Monetary Policy: -after brief recession from 1920-1921, the economy advanced and real income rose. -The Federal Reserve lowered the discount rate, the rate at which it charged banks to borrow from it, making it easier for banks to borrow and for credit to be provided to growing businesses -prices remained stable -some banks failed due to bad management and automobile increased competition -Fed initially took a hands off approach to economy. -it did allow money supply to grow and credit to be extended through lowering the discount rate (Appendix 17) but it did not actively pursue expansionary policy deliberately to lower unemployment as was done from the 1960s onward -Fed understand on monetary policy was limited, and it may have eventually led to Great Depression through a key decision (discussed in next chapter) Women and Minorities: -movement toward equal rights started -19th amendment was ratified in 1920 and ensured women the right to vote -Wyoming and Texas were first to have women governors -the flapper emerged as the girl who could partake in traditionally male activities -smoke cigs, drank whiskey, played poker most of this occurred outside of common society’s eyes as the 18th amendment made it illegal to drink alcohol -blacks did not share same rights -still violence and lynching in the South and the Ku Klux Klan grew mainly in small towns but existed in the North and South (saw blacks, Catholics, and immigrants as threats to rural ways) -Harlem Renaissance allowed some blacks to celebrate their culture through a movement that started in Harlem -movement grew in the 20s and 30s and was made up of black writers, artists, musicians, and others exploring their heritage Louis Armstrong and Duke Ellington made jazz popular during the movement -Red Scare developed as many feared communism after the war and it blamed all wrongdoing on the “Reds” -in 1919 Attorney General Mitchell Palmer carried out raids in homes and places of employment for those suspected to be Reds: Palmer Raids -led to thousands arrested and sent back to home country Chapter 5 Notes: The Great Depression and Hoover’s Response: -at its peak, unemployment reached 25%, the economy was shrinking by 10%, and as prices fell, deflation affected both firms and workers as prices for goods and services fell, most firms found it difficult to repay their loans and laid off workers or declared bankruptcy -as consumers lost confidence in banks, many withdraw currency, leading to banking failures in both rural and urban areas Causes for the Great Depression: 1)Agriculture (sharp decline in price of agricultural goods and farmers couldn’t repay loans) 2)Uneven Distribution of Wealth (income gap grew, inability to consume led to decrease in firm investment and layoffs of workers) 3)Over-extension of credit and installment buying (many purchased items on credit in 20s and could not afford them) )Buying stocks on margin (paid brokers for a small fraction of the cost of a stock, and brokers lent the remaining amount-a stock market crash would bankrupt these individuals) 5)Stock market crash of 1929(many lost entire savings-what led up to the crash was the biggest cause of the depression) Economic Explanations of the Great Depression: The Keynesian Explanation: -states that a collapse in the desire for new capital formation occurs because consumption falls -this causes firms to reduce their demand for loans and investment demand collapses (Appendix 9) interest rates must eventually fall if there is a surplus of saving -deflation increased the value of each dollar over time and encouraged lenders to hoard cash rather than lend it to firms, and this hoarding decreased the amount of funds available to firms (Appendix 15. 2) The Monetarist Explanation: -states that contractionary monetary policy leads to a fall in the supply of saving -in the short run, the Federal Reserve contracted the money supply, and the lower money supply reduced the amount of money available for individuals to purchase goods and services some prices were sticky and did not adjust, consumers had to pay these prices with less money -as these people withdrew money from the financial system to pay old prices, less savings was available for firms, and interest rate rose (Appendix 9) The Fed’s attempt to curb speculation in the Stock Market: -over the 1920s, the Federal Reserve lowered the discount rate, leading to expansionary monetary policy, but reversed this policy in 1928 and 1929 (Appendix 17) -the discount rate is the interest rate that the Fed. Reserve charges banks to borrow from it To reduce the speculative boom in the stock market, the Fed raised the discount rate from 5% in 1928 to 6% in 1929 -it also greatly reduced its holdings of gov.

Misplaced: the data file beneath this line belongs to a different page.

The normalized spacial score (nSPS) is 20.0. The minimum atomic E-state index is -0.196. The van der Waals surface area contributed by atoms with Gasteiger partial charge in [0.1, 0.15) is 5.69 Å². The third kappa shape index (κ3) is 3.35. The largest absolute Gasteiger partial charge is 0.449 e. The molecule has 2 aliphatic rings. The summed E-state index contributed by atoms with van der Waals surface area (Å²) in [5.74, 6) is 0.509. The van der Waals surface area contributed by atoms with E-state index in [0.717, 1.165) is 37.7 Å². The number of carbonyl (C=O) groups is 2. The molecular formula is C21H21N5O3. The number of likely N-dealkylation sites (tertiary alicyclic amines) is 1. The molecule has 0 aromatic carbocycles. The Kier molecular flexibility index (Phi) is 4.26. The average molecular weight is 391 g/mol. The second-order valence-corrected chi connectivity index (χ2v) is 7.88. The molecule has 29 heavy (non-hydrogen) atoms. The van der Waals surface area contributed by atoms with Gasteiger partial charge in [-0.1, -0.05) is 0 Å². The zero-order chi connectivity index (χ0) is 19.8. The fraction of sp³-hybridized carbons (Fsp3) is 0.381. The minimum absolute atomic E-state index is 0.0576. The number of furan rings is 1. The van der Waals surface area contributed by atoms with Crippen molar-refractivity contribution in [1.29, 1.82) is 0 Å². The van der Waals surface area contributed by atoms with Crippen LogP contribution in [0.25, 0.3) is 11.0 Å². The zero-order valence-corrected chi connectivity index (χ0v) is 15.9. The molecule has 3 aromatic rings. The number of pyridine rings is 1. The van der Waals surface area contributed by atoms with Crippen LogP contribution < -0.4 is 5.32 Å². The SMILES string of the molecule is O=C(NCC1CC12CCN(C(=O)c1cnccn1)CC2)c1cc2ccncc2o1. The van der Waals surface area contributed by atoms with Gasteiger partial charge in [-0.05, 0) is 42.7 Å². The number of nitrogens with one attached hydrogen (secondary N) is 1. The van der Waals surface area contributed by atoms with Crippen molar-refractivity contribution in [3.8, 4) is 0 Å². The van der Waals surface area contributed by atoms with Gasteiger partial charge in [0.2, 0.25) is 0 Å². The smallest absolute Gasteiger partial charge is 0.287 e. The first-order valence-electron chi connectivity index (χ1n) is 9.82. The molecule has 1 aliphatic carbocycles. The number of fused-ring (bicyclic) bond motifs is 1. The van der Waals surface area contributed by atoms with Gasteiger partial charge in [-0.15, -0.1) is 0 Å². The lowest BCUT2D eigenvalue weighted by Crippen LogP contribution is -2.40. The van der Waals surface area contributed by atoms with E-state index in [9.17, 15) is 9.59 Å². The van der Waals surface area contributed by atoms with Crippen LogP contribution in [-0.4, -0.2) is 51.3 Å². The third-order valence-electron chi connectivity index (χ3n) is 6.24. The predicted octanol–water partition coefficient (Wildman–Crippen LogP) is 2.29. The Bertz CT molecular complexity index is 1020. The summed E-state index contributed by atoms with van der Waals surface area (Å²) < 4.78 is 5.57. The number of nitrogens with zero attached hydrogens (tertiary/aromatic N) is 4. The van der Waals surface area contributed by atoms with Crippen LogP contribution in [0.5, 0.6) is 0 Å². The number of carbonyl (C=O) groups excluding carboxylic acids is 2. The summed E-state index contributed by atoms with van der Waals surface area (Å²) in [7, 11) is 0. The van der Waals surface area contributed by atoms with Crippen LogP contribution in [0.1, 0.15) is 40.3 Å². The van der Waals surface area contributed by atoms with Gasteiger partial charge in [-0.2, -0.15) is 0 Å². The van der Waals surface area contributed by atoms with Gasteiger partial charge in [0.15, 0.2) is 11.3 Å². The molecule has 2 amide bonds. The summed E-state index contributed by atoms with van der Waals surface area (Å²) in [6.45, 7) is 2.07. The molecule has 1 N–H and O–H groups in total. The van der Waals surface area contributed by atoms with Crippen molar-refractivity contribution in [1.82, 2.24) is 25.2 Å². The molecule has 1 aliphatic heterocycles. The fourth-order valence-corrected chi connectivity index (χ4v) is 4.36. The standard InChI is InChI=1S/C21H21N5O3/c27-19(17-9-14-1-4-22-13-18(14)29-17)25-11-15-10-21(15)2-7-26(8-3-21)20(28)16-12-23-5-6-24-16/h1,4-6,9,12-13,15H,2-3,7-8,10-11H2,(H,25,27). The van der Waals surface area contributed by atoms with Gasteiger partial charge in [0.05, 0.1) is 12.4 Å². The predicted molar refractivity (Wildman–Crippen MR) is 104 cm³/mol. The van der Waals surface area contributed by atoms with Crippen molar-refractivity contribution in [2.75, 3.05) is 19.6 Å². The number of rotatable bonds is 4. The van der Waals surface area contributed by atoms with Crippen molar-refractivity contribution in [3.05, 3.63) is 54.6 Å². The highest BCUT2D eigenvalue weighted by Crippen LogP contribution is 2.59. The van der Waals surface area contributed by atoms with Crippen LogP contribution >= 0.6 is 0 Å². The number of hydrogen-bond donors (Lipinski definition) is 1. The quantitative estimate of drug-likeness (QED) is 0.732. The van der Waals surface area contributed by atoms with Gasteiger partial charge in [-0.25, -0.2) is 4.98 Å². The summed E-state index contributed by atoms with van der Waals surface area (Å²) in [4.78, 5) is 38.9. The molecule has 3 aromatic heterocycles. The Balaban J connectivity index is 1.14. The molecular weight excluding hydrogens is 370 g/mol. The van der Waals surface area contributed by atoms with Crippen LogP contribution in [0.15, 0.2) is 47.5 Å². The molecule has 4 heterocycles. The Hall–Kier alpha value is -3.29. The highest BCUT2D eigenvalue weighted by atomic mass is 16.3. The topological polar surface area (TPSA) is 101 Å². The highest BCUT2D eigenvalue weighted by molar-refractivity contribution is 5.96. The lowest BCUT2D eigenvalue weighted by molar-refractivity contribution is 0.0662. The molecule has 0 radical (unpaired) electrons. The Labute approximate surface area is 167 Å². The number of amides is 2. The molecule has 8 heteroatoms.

bonds through open-market sales -these actions caused unexpected, severe contractionary monetary policy reducing the money supply, and a reduction in the money supply put deflationary pressure on prices, as individuals had less money available to purchase these goods and services -the stock market began to slow in early October 1929, and panic quickly set in that led to a mass sell-off beginning October 29,1929 aka Black Tuesday prices dropped over many months and the market bottomed out -had the fed used less severe contractionary policy to slow the speculative boom in the stock market, the market would not have crashed as hard as it did Further Contractionary Policy and Bank Runs: -continued contractionary monetary policy and money supply fell by 30% -severe deflation caused people to hoard cash and prices to fall -firms found it hard to operate with prices falling, and laid off workers -firms were in dire need of loans and still had existing loans to pay off -many resorted to bankruptcy -consumers withdraw more money during bad economic times.